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Cell Chem Biol. 2017 Apr 20;24(4):515-524.e5. doi: 10.1016/j.chembiol.2017.03.012. Epub 2017 Apr 6.

Molecular Insight into Evolution of Symbiosis between Breast-Fed Infants and a Member of the Human Gut Microbiome Bifidobacterium longum.

Author information

1
Department of Biotechnology, The University of Tokyo, Tokyo 113-8657, Japan; Graduate School of Biostudies, Kyoto University, Kyoto 606-8052, Japan.
2
Graduate School of Biostudies, Kyoto University, Kyoto 606-8052, Japan.
3
Faculty of Bioresources and Environmental Sciences, Ishikawa Prefectural University, Ishikawa 921-8836, Japan.
4
School of Chemistry and Biochemistry, The University of Western Australia, Crawley, WA 6009, Australia.
5
School of Human Cultures, The University of Shiga Prefecture, Hikone, Shiga 522-8533, Japan.
6
Department of Biotechnology, The University of Tokyo, Tokyo 113-8657, Japan.
7
Food Research Institute, National Agriculture and Food Research Organization, Ibaraki 305-8642, Japan.
8
Graduate School of Medical and Dental Sciences, Niigata University, Niigata 951-8510, Japan.
9
Graduate School of Biostudies, Kyoto University, Kyoto 606-8052, Japan; Faculty of Bioresources and Environmental Sciences, Ishikawa Prefectural University, Ishikawa 921-8836, Japan. Electronic address: takane@lif.kyoto-u.ac.jp.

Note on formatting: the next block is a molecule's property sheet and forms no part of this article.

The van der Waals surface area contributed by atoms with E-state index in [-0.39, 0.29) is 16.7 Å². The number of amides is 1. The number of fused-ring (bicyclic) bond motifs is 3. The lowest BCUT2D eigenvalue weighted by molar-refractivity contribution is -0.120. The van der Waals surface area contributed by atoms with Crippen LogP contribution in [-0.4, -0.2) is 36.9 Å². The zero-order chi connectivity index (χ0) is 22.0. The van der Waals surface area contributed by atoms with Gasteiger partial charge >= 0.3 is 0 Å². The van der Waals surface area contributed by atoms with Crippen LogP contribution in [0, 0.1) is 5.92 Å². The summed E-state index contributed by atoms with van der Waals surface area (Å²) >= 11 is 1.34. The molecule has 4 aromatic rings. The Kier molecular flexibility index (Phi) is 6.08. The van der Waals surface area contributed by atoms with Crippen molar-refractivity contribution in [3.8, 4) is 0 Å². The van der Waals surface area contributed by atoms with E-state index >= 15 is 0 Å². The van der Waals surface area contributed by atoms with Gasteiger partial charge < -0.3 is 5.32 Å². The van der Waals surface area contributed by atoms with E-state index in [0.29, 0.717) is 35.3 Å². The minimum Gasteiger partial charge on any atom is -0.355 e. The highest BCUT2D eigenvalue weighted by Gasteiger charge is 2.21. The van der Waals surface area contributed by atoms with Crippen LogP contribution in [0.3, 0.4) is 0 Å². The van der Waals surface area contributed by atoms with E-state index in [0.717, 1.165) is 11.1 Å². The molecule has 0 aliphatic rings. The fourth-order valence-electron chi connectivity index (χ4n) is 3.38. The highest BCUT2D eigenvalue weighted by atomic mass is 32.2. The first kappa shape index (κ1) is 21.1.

10
Department of Biotechnology, The University of Tokyo, Tokyo 113-8657, Japan. Electronic address: asfushi@mail.ecc.u-tokyo.ac.jp.

Abstract

Breast-fed infants generally have a bifidobacteria-rich microbiota with recent studies indicating that human milk oligosaccharides (HMOs) selectively promote bifidobacterial growth. Bifidobacterium bifidum possesses a glycoside hydrolase family 20 lacto-N-biosidase for liberating lacto-N-biose I from lacto-N-tetraose, an abundant HMO unique to human milk, while Bifidobacterium longum subsp. longum has a non-classified enzyme (LnbX). Here, we determined the crystal structure of the catalytic domain of LnbX and provide evidence for creation of a novel glycoside hydrolase family, GH136. The structure, in combination with inhibition and mutation studies, provides insight into the molecular mechanism and broader substrate specificity of this enzyme. Moreover, through genetic studies, we show that lnbX is indispensable for B. longum growth on lacto-N-tetraose and is a key genetic factor for persistence in the gut of breast-fed infants. Overall, this study reveals possible evolutionary routes for the emergence of symbiosis between humans and bifidobacterial species in the infant gut.

KEYWORDS:

X-ray crystallography; bifidobacteria; glycoside hydrolase; human microbe co-evolution; human microbe symbiosis; human milk oligosaccharides; infant gut microbiota; inhibitors; lacto-N-biosidase; lacto-N-tetraose

PMID:
28392148
DOI:
10.1016/j.chembiol.2017.03.012
[Indexed for MEDLINE]
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